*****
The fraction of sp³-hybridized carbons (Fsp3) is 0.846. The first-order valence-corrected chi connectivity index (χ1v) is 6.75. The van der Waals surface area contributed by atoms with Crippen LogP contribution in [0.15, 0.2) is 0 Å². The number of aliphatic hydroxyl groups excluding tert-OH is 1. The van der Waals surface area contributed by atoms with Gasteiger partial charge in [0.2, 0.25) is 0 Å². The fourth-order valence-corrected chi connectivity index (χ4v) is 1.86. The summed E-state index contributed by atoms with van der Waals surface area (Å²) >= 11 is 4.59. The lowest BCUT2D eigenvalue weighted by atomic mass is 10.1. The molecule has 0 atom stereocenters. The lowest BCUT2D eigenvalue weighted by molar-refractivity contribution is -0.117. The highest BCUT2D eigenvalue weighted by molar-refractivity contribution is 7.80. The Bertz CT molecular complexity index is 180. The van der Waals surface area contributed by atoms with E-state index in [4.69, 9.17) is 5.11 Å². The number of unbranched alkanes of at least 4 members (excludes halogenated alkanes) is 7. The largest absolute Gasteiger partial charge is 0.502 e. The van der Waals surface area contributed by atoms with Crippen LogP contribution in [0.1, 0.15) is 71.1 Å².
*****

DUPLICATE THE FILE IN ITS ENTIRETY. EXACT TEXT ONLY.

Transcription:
The fraction of sp³-hybridized carbons (Fsp3) is 0.846. The first-order valence-corrected chi connectivity index (χ1v) is 6.75. The van der Waals surface area contributed by atoms with Crippen LogP contribution in [0.15, 0.2) is 0 Å². The number of aliphatic hydroxyl groups excluding tert-OH is 1. The van der Waals surface area contributed by atoms with Gasteiger partial charge in [0.2, 0.25) is 0 Å². The fourth-order valence-corrected chi connectivity index (χ4v) is 1.86. The summed E-state index contributed by atoms with van der Waals surface area (Å²) >= 11 is 4.59. The lowest BCUT2D eigenvalue weighted by atomic mass is 10.1. The molecule has 0 atom stereocenters. The lowest BCUT2D eigenvalue weighted by molar-refractivity contribution is -0.117. The highest BCUT2D eigenvalue weighted by molar-refractivity contribution is 7.80. The Bertz CT molecular complexity index is 180. The van der Waals surface area contributed by atoms with E-state index in [4.69, 9.17) is 5.11 Å². The number of unbranched alkanes of at least 4 members (excludes halogenated alkanes) is 7. The largest absolute Gasteiger partial charge is 0.502 e. The van der Waals surface area contributed by atoms with Crippen LogP contribution in [0.1, 0.15) is 71.1 Å².